Orioles show resiliency in 3-2 win over Yankees

Associated Press Published: October 9, 2012
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Much earlier, Suzuki's deft dancing at the plate put the Yankees ahead.

Pettitte, whose 19 wins and 43 starts are the most in postseason history, allowed three runs and seven hits in seven-plus innings.

"I thought he pitched a really, really good game," Girardi said. "I thought he had really good command of his fastball, his curveball, really all his pitches."

Pettitte came out of retirement before this season hoping to pitch again in the playoffs. He was effective; Chen was just better.

"It's a playoff game," Pettitte said. "If you give up too many runs, that number doesn't have to get too high until you know you're going to get a loss."

Pettitte, however, got little offensive backing. New York stranded 10 and went 2 for 8 with runners in scoring position.

"They were tough. We weren't able to get the big hits with runners in scoring position," Pettitte said. "It was a frustrating game and one you hate to lose. It would have been nice to get this one, that's for sure."

After Davis hit a two-run single to put Baltimore up 2-1 in the third inning, Matt Wieters led off the sixth with a double and scored on a single by Reynolds to make it 3-1.

But New York came right back in the seventh. Eduardo Nunez got a double when Davis couldn't catch his blooper to right and Jeter followed with an RBI single. After Suzuki hit into a fielder's choice, Darren O'Day replaced Chen and struck out Rodriguez as Suzuki stole second. Brian Matusz came in and issued an intentional walk to Robinson Cano to set up a matchup with Nick Swisher.

Swisher was 1 for 18 lifetime against Matusz and 1 for his last 32 in postseason play with runners in scoring position. A wild pitch moved up the runners, but the percentages held up, as Swisher hit a routine fly ball to left.

The Yankees used the nifty footwork of Suzuki to take a 1-0 first-inning lead, and it had nothing to do with his speed on the basepaths.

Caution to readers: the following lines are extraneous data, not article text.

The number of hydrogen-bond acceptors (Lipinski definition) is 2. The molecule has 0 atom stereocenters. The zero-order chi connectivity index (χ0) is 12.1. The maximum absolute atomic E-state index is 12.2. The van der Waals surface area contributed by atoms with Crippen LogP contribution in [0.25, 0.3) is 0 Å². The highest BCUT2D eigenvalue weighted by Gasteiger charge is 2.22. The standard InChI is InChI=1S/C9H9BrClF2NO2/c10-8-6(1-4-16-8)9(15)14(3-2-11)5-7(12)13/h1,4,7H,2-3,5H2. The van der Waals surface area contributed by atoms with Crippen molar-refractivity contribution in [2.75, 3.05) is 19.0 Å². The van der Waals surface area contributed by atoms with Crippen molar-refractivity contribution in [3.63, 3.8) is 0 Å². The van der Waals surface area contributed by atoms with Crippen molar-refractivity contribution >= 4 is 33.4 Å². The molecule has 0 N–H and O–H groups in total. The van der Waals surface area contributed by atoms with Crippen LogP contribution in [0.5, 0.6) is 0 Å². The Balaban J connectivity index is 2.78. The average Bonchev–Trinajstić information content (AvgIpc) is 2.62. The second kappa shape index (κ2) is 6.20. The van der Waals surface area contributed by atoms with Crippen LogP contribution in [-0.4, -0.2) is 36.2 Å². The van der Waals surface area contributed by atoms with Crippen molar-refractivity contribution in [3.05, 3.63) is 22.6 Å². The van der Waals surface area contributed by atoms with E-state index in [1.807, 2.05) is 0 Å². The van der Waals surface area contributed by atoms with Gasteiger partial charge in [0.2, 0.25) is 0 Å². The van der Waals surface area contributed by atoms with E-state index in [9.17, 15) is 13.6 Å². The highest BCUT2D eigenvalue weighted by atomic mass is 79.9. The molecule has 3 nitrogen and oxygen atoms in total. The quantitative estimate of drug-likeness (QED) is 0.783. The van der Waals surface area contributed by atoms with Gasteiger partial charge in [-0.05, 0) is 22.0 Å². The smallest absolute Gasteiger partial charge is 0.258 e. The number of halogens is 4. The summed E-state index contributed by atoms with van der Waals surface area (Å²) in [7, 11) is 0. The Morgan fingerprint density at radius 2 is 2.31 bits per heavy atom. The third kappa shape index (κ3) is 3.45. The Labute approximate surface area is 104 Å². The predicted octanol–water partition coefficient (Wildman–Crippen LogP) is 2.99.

Jeter led off the game with a single and Suzuki reached when Reynolds fumbled a bare-hand pickup at first base for an error.

Rodriguez hit a low line drive at second baseman Robert Andino, who caught it and doubled up Jeter. Cano followed with a drive to the base of the right-field wall for a double. The relay from Davis to Andino to Wieters beat Suzuki to the plate by plenty, but he dodged the tag coming toward home.

Suzuki then circled around the batter's box, juked around the catcher's desperate lunge and touched the plate an instant before Wieters' glove found its mark.

Pettitte retired the first eight batters before Andino hit a bloop single with two outs in the third. Nate McLouth also singled, and a four-pitch walk to J.J. Hardy loaded the bases for Davis, who lined a single to right.

Jones followed by grounding a single just beyond the reach of Jeter at shortstop, but Hardy stopped at third after failing to spot third-base coach DeMarlo Hale waving him home. Wieters then popped out with the bases loaded.

In the fourth, the Yankees used two singles and a walk to load the bases with one out. Nunez popped out before Jeter bounced into a forceout.

NOTES: It was the 16th start in a Game 2 for Pettitte, most in baseball history ahead of Tom Glavine (11). ... NY 1B Mark Teixeira let a ball go through his legs in the fifth inning for an error, matching his total for the entire regular season. ... Chen was 2-5 with 3.59 ERA in 10 postseason starts in Japan. He participated in the playoffs from 2008-11. ... Suzuki has reached safely in all 12 of his playoff games. ... Cano has 19 RBIs in 18 postseason games.